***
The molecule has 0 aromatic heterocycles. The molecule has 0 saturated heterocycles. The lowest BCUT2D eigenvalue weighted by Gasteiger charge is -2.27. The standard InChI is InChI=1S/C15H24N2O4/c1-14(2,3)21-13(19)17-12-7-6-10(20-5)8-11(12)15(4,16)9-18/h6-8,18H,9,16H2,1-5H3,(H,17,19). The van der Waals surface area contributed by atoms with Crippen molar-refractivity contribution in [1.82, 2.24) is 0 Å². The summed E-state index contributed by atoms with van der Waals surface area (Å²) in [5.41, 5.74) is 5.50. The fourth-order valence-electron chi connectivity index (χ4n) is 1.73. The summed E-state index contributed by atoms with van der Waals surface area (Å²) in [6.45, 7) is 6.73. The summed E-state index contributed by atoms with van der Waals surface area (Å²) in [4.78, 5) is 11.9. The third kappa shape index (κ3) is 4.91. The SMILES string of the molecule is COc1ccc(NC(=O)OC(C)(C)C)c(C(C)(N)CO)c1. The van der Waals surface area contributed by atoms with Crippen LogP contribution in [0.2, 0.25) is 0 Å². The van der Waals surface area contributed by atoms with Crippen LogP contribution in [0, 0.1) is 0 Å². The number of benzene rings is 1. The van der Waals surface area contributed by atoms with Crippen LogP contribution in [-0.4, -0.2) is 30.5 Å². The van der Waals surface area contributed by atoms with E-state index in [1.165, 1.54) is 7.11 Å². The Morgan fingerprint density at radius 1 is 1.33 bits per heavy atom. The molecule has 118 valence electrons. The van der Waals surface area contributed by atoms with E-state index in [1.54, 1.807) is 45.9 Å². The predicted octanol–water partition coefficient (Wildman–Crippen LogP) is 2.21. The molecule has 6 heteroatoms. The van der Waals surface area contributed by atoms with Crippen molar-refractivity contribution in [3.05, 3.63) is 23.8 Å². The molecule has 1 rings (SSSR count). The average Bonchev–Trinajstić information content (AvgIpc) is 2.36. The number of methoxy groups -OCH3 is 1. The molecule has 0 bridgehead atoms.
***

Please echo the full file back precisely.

The molecule has 0 aromatic heterocycles. The molecule has 0 saturated heterocycles. The lowest BCUT2D eigenvalue weighted by Gasteiger charge is -2.27. The standard InChI is InChI=1S/C15H24N2O4/c1-14(2,3)21-13(19)17-12-7-6-10(20-5)8-11(12)15(4,16)9-18/h6-8,18H,9,16H2,1-5H3,(H,17,19). The van der Waals surface area contributed by atoms with Crippen molar-refractivity contribution in [1.82, 2.24) is 0 Å². The summed E-state index contributed by atoms with van der Waals surface area (Å²) in [5.41, 5.74) is 5.50. The fourth-order valence-electron chi connectivity index (χ4n) is 1.73. The summed E-state index contributed by atoms with van der Waals surface area (Å²) in [6.45, 7) is 6.73. The summed E-state index contributed by atoms with van der Waals surface area (Å²) in [4.78, 5) is 11.9. The third kappa shape index (κ3) is 4.91. The SMILES string of the molecule is COc1ccc(NC(=O)OC(C)(C)C)c(C(C)(N)CO)c1. The van der Waals surface area contributed by atoms with Crippen LogP contribution in [0.2, 0.25) is 0 Å². The van der Waals surface area contributed by atoms with Crippen LogP contribution in [0, 0.1) is 0 Å². The number of benzene rings is 1. The van der Waals surface area contributed by atoms with Crippen LogP contribution in [-0.4, -0.2) is 30.5 Å². The van der Waals surface area contributed by atoms with E-state index in [1.165, 1.54) is 7.11 Å². The Morgan fingerprint density at radius 1 is 1.33 bits per heavy atom. The molecule has 118 valence electrons. The van der Waals surface area contributed by atoms with E-state index in [1.54, 1.807) is 45.9 Å². The predicted octanol–water partition coefficient (Wildman–Crippen LogP) is 2.21. The molecule has 6 heteroatoms. The van der Waals surface area contributed by atoms with Crippen molar-refractivity contribution in [3.05, 3.63) is 23.8 Å². The molecule has 1 rings (SSSR count). The average Bonchev–Trinajstić information content (AvgIpc) is 2.36. The number of methoxy groups -OCH3 is 1. The molecule has 0 bridgehead atoms.